“The thought has occurred to me, but at the same time it raises the question of what I would do in lectures. Because they are an extremely important part. What should I use the lectures for if I move increasing amounts of teaching to videos? What I’m aiming at is that folk should obtain more knowledge and understanding in my lectures – not just the transfer of knowledge from the whiteboard to the students’ notes. Using recorded material frees up time to bring all the threads together and create a unity”, explains Lasse.

Time, technology and ideas

The lightboard project has been made possible by financing from the Pedagogic Development Group.
“The faculty board in the Faculty of Science and Engineering offers grants each year for projects in pedagogics”, Lasse explains. He has put not only money into the project but also a lot of time to create the best conditions for making videos.

The initial plan was to purchase a ready-to-use package with all the equipment. Delivery of this was, however, delayed and it turned out to be significantly more expensive than expected, so Lasse chose to find his own solutions. Everything from lighting, the video cameras and blackout curtains to the sound equipment has been carefully selected. With time, he has subsequently tested and optimised everything to create optimal recordings. Along the way, he has exchanged experiences and discussed ideas with communications officer Thor Balkhed, who built a similar lightboard set-up at Campus Norrköping.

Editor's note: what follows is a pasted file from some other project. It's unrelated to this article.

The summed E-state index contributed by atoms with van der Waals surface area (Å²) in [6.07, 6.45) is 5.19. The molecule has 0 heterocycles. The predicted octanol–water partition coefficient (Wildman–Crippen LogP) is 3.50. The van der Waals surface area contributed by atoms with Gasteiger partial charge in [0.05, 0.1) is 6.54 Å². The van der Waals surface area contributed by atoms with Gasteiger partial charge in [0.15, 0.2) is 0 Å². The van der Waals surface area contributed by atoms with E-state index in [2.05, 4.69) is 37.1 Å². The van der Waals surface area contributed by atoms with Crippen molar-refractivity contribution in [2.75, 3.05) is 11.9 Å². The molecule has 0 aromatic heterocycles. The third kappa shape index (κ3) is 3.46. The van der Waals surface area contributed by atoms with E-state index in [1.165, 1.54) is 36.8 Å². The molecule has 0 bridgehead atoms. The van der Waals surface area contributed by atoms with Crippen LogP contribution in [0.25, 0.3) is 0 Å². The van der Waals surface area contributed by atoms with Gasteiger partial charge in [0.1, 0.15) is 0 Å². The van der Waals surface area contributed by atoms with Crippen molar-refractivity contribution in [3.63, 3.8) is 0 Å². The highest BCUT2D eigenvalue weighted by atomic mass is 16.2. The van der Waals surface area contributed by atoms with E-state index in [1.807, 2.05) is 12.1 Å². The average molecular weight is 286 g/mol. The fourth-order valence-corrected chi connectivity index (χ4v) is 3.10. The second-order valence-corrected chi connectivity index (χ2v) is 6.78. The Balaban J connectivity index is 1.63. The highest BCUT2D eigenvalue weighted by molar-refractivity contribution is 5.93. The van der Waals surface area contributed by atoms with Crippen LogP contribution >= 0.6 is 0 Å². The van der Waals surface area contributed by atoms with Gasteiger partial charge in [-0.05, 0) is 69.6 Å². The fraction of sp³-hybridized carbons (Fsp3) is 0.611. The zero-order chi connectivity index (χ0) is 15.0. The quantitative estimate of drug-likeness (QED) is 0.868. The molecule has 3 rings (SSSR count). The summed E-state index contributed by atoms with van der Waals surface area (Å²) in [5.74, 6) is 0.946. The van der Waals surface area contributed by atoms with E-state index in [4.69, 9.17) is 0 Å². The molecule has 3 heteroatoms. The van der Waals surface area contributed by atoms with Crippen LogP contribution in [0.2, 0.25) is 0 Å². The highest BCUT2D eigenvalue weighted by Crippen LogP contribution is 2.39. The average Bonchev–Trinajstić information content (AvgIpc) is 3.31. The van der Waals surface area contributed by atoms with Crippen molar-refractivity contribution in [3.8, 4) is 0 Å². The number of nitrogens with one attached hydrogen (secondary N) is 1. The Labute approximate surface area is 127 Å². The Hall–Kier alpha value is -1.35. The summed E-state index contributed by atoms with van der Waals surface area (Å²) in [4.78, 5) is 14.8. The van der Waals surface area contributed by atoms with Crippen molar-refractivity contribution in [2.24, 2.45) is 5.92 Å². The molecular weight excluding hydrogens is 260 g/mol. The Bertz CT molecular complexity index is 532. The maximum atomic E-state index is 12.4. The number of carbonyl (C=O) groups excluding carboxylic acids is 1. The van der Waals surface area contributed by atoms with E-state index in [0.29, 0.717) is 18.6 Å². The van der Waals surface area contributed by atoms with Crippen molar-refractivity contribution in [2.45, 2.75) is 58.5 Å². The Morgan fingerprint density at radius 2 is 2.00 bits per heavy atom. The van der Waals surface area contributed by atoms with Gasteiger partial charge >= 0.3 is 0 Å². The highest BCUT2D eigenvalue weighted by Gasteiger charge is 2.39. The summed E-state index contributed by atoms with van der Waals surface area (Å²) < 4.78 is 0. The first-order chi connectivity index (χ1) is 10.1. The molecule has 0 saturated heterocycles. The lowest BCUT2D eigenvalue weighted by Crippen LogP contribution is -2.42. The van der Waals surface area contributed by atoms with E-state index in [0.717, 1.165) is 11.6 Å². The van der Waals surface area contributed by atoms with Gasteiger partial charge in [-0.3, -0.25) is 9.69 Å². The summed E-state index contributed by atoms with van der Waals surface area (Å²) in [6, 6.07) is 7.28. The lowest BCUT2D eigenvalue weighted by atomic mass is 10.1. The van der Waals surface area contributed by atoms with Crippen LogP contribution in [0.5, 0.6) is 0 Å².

The future: The one-button studio

Lasse Alfrdesson med sin Lightboard Photo credit THOR BALKHED
The lightboard pen is similar
to that usually used for whiteboards
with a heavier ink to give sheen,
making it a bit more difficult to erase.
At the moment, it’s a bit too complicated for an untrained person to use the studio for recording, but this is something he is hoping will be possible in the future. One idea that had been raised is to try to build a “one-button studio”.
The ambition is that a teacher will be able to come to the studio, switch on the equipment, insert a USB memory stick, and press a button. The illumination in the lightboard will switch on and the camera start rolling. When the teacher finishes, the film is on the USB, ready to use.

“I would like to see LiU build such a system, so that any teacher can operate it easily, without needing specialist knowledge”, says Lasse.

Right from the start, Lasse has intended that the project benefit others. He has had a greater purpose – to inspire others in the Faculty of Science and Engineering and, indeed, all others who teach at Linköping University.